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Banish Your Barriers

An unexamined mindset is not a good place from which to run your business. All those unruly doubts and “I can’ts” can sink you.

Michele Chiappetta
October 28, 2018

Mindset. The dictionary defines it as a mental attitude. An inclination. I’ve even seen it defined as an intention — like the yoga practice of focusing your thoughts, will, and energy on what you want to see manifest in your life. In church terms, it’s like a determined prayer that won’t let go until it gets an answer.

However you define it, mindset is key to success. So, how do successful entrepreneurs, freelancers, and small business owners maintain the right mindset for what they do?

Know yourself
Begin with knowing your why — your values and your end goal for owning your business. Your why is what’s going to get you out of bed when you’re feeling tired, and handling the work when a project goes haywire. It will move you through the valley of low income and sustain you on the peak of too much work, too little time.

Your why will be unique to you. That’s good, because your personal drive and goals make you and your business stand out from the crowd. Embrace it, because it’s going to help you.

And honestly, the reasons people launch into working for themselves are many, but the result is the same — feeling like you’re doing what you were meant to do is a wonderful place to inhabit.

My own why is simple, yet motivating — freedom. I work for myself because I love helping others, and I want to do that while being able to work when I want, from anywhere. This freedom gives me a fuller life than I have when I’m working for an employer 9 to 5.

Andrea Neil, a Tulsa area yoga instructor and co-founder of Three Point Author Services, explains her drive to work for herself this way: “I want to find a way to do what I truly love, while making a good living — on my own terms. I couldn’t see how to do that within a corporate structure.”

Both Andrea and I are among the group of people who have spent years working for traditional employers before leaping into our own businesses. Other people start their entrepreneurship early in life.

Lollie Moore of Girl About Tulsa says, “I work for myself as an influencer and content creator. I’ve been self-employed since college and began working with a local startup a month ago. I feel like I live in the best of both worlds. I work out of 36 Degrees North with the brand and have a home office as basecamp for my adventures.”

Kersten Anderson of Speakeasy Market Strategies and The Marketing Dame says, “I started working in my field and found it difficult to find opportunities specifically in the area I wanted to specialize in,” she says. “So I took a job, and it was the poor treatment I got there that pushed me over the edge to quit.”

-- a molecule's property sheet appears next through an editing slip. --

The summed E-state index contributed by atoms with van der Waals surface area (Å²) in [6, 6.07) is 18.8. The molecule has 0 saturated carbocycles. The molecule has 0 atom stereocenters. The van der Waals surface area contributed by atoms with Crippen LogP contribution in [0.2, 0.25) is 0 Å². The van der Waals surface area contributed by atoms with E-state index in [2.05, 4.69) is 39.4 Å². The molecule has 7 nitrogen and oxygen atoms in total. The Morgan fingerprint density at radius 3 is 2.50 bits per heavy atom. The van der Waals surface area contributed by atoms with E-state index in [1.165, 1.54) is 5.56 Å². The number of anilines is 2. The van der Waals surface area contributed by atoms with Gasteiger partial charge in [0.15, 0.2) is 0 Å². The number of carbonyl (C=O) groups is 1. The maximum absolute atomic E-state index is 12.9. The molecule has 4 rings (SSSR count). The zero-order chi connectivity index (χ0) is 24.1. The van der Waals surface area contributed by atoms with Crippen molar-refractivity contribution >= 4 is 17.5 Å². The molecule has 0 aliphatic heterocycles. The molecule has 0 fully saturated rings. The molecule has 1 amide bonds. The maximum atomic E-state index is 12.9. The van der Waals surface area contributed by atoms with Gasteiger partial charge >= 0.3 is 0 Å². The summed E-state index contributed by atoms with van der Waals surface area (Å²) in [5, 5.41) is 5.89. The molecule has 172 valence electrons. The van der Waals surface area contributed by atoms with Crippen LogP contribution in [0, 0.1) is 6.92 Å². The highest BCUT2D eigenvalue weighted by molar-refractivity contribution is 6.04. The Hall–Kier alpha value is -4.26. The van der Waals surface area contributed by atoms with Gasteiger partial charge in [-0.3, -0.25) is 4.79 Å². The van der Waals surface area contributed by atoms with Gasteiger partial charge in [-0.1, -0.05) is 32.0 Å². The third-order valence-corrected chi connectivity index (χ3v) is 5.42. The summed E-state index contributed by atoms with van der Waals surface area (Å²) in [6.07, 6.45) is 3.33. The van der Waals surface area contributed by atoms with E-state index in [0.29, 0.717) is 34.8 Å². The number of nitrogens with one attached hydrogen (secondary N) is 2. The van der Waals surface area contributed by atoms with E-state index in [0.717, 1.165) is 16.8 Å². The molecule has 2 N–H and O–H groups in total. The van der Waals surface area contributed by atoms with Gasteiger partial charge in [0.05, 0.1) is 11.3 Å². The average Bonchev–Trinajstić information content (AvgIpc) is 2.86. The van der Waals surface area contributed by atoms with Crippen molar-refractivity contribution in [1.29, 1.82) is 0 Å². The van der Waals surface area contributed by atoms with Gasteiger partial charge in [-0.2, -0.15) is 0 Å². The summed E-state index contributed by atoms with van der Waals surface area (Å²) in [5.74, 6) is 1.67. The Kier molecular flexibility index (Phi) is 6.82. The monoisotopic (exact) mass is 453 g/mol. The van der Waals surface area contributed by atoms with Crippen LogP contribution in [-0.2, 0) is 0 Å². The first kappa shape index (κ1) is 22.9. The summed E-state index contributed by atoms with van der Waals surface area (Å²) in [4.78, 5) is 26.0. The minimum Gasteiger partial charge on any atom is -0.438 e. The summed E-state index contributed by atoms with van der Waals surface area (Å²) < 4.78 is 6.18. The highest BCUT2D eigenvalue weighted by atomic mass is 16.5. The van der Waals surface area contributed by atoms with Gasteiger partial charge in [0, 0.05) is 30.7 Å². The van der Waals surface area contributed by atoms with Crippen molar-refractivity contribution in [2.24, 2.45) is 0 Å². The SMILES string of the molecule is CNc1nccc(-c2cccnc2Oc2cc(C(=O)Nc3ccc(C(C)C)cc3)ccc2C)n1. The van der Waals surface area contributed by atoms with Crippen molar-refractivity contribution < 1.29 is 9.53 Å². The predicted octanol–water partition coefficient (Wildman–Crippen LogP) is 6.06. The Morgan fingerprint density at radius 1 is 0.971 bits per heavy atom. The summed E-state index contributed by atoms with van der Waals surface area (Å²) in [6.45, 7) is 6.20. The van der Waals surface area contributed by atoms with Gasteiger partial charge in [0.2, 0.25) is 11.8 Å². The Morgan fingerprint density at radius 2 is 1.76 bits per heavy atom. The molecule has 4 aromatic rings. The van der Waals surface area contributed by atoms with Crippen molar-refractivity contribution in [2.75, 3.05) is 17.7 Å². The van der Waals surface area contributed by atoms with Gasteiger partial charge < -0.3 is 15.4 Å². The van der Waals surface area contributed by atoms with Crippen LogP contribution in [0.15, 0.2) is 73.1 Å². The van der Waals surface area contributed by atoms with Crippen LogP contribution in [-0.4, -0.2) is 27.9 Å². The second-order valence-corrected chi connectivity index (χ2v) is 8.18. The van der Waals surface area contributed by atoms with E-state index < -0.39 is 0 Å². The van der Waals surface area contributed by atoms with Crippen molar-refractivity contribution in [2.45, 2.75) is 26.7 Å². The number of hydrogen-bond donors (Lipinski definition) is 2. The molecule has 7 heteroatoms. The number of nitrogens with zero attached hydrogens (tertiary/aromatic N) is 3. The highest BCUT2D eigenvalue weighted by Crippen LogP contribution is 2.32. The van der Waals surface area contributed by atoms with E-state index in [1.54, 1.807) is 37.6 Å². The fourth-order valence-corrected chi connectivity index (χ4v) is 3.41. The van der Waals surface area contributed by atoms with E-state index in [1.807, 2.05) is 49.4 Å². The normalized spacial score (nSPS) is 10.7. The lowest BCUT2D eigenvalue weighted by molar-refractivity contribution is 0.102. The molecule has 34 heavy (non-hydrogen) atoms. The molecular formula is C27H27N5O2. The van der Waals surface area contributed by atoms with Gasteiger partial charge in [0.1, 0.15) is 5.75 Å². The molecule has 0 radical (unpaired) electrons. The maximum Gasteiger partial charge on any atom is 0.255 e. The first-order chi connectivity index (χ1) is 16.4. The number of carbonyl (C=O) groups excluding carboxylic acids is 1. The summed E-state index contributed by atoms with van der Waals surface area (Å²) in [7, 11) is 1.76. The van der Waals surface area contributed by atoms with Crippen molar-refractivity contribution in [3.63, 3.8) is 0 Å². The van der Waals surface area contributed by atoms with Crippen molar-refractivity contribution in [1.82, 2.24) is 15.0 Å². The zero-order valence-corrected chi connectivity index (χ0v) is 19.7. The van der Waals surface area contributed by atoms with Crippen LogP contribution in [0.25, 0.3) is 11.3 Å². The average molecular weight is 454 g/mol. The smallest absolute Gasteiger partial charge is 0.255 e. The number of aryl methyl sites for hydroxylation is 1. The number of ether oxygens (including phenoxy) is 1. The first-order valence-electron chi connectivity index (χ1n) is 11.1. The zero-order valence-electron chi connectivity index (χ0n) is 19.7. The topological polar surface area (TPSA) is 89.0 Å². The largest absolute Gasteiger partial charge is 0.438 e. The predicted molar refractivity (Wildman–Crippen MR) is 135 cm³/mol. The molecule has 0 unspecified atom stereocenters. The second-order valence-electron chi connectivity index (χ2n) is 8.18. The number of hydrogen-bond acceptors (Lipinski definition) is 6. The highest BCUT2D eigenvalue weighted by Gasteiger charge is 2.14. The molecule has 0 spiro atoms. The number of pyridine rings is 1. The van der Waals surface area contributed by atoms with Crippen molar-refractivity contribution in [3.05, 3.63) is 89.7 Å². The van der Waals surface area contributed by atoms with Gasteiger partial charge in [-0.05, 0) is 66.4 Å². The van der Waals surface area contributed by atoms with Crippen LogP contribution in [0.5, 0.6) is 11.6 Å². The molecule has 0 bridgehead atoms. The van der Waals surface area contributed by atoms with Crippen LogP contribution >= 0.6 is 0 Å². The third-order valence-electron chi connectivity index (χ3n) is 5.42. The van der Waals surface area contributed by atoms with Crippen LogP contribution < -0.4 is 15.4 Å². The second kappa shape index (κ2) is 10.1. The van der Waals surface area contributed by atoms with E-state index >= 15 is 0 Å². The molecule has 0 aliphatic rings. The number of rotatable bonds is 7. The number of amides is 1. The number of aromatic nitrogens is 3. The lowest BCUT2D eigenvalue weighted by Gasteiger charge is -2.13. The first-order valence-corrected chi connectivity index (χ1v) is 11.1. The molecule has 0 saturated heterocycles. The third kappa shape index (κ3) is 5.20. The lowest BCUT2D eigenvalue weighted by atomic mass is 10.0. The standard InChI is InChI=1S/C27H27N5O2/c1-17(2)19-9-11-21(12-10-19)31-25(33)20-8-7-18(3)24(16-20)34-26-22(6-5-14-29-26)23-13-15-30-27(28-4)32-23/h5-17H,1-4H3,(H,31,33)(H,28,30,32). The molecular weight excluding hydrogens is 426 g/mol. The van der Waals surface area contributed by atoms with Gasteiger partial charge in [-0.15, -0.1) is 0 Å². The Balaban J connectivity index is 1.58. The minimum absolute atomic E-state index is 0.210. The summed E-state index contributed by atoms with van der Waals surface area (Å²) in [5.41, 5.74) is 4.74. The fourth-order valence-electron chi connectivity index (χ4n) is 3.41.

Anderson was 25 at the time. She says that as she searched for a corporate job, a mentor suggested she start her own business, which she did. It’s still going strong six years later. “I’ve always known I would be an entrepreneur [since I was raised by them], but didn’t realize I would start at such a young age,” she says. Running her own business, she says, allows her to think out of the box and mentor others to do so as well.

Get rid of “I can’t”
What all these stories share is the idea that running a business for yourself is possible — if you want it to be. And that means jettisoning the words “I can’t” from your mindset.

It helps to be in the right frame of mind for pursuing your own business, because it’s going to take plenty of hard work, discipline, late nights, sacrifices, setbacks, and resets to keep moving forward into the success you want. You must believe you can do it. Or you’ll never do it.

Examine your mindset
The Greek philosopher Socrates once said, “An unexamined life is not worth living.” In terms of working for yourself, let’s adapt that saying. An unexamined mindset is not a good place from which to run your business. All those unruly doubts and “I can’ts” can sink you. So, you can’t allow them rent-free time in your head.

Your task this month:
Start examining how you think about yourself and your business. Identify areas where you tend to think small or put limits on yourself: “I don’t know enough about marketing. I hate selling myself. I’m no good at networking.” Rewrite these ideas into positive goals you can achieve: “I can learn about marketing or hire an expert. My business helps people, so it’s important to tell others about it. With practice, I’ll become better at making connections.”

Spend a little time each day meditating on how you want to see yourself and your business. And notice how your mindset affects your productivity. Soon, you’ll be much faster at seeing when you’ve rolled back into limiting thinking, and more equipped to switch to that growth mindset that’s so useful for tackling the challenges of running a business.

I’d love to hear your suggestions for what I should investigate over the next several months in terms of entrepreneurship in Tulsa. Feel free to message your ideas to Preview 918 on Facebook (which I can see anytime), or email me, or share ideas on Twitter or Instagram with the hashtags #lovethe918 or #tulsasmallbusiness.